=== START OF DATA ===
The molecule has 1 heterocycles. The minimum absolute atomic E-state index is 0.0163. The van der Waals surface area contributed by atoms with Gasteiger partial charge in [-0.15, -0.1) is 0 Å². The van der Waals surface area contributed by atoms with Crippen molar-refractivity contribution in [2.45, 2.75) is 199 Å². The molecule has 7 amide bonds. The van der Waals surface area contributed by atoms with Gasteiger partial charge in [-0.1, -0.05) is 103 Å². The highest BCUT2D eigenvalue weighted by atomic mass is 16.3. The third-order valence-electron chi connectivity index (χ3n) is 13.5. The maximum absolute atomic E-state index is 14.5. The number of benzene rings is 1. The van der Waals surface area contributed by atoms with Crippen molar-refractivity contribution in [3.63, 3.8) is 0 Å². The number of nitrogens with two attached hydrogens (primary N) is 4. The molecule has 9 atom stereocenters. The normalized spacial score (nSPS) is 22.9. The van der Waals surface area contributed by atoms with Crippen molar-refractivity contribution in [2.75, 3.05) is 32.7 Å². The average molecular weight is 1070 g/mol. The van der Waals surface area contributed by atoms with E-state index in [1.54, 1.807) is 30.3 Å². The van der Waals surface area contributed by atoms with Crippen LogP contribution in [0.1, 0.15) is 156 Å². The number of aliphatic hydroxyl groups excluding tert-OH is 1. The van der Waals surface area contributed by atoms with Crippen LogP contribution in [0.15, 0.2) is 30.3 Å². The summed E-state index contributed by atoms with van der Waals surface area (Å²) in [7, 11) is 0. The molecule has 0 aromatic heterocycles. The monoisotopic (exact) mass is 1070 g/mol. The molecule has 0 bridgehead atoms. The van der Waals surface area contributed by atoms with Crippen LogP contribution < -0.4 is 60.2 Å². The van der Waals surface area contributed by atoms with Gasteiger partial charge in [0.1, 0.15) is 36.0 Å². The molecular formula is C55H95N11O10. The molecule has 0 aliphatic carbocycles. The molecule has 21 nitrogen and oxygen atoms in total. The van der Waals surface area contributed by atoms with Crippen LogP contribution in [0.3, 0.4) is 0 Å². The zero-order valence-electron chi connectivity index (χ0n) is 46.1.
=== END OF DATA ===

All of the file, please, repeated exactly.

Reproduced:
The molecule has 1 heterocycles. The minimum absolute atomic E-state index is 0.0163. The van der Waals surface area contributed by atoms with Gasteiger partial charge in [-0.15, -0.1) is 0 Å². The van der Waals surface area contributed by atoms with Crippen molar-refractivity contribution in [2.45, 2.75) is 199 Å². The molecule has 7 amide bonds. The van der Waals surface area contributed by atoms with Gasteiger partial charge in [-0.1, -0.05) is 103 Å². The highest BCUT2D eigenvalue weighted by atomic mass is 16.3. The third-order valence-electron chi connectivity index (χ3n) is 13.5. The maximum absolute atomic E-state index is 14.5. The number of benzene rings is 1. The van der Waals surface area contributed by atoms with Crippen molar-refractivity contribution in [3.63, 3.8) is 0 Å². The number of nitrogens with two attached hydrogens (primary N) is 4. The molecule has 9 atom stereocenters. The normalized spacial score (nSPS) is 22.9. The van der Waals surface area contributed by atoms with Crippen molar-refractivity contribution in [2.75, 3.05) is 32.7 Å². The average molecular weight is 1070 g/mol. The van der Waals surface area contributed by atoms with E-state index in [1.54, 1.807) is 30.3 Å². The van der Waals surface area contributed by atoms with Crippen LogP contribution in [0.1, 0.15) is 156 Å². The number of aliphatic hydroxyl groups excluding tert-OH is 1. The van der Waals surface area contributed by atoms with Crippen LogP contribution in [0.15, 0.2) is 30.3 Å². The summed E-state index contributed by atoms with van der Waals surface area (Å²) in [7, 11) is 0. The molecule has 0 aromatic heterocycles. The monoisotopic (exact) mass is 1070 g/mol. The molecule has 0 bridgehead atoms. The van der Waals surface area contributed by atoms with Crippen LogP contribution < -0.4 is 60.2 Å². The van der Waals surface area contributed by atoms with Gasteiger partial charge in [0.1, 0.15) is 36.0 Å². The molecular formula is C55H95N11O10. The molecule has 0 aliphatic carbocycles. The molecule has 21 nitrogen and oxygen atoms in total. The van der Waals surface area contributed by atoms with Crippen LogP contribution in [0.3, 0.4) is 0 Å². The zero-order valence-electron chi connectivity index (χ0n) is 46.1.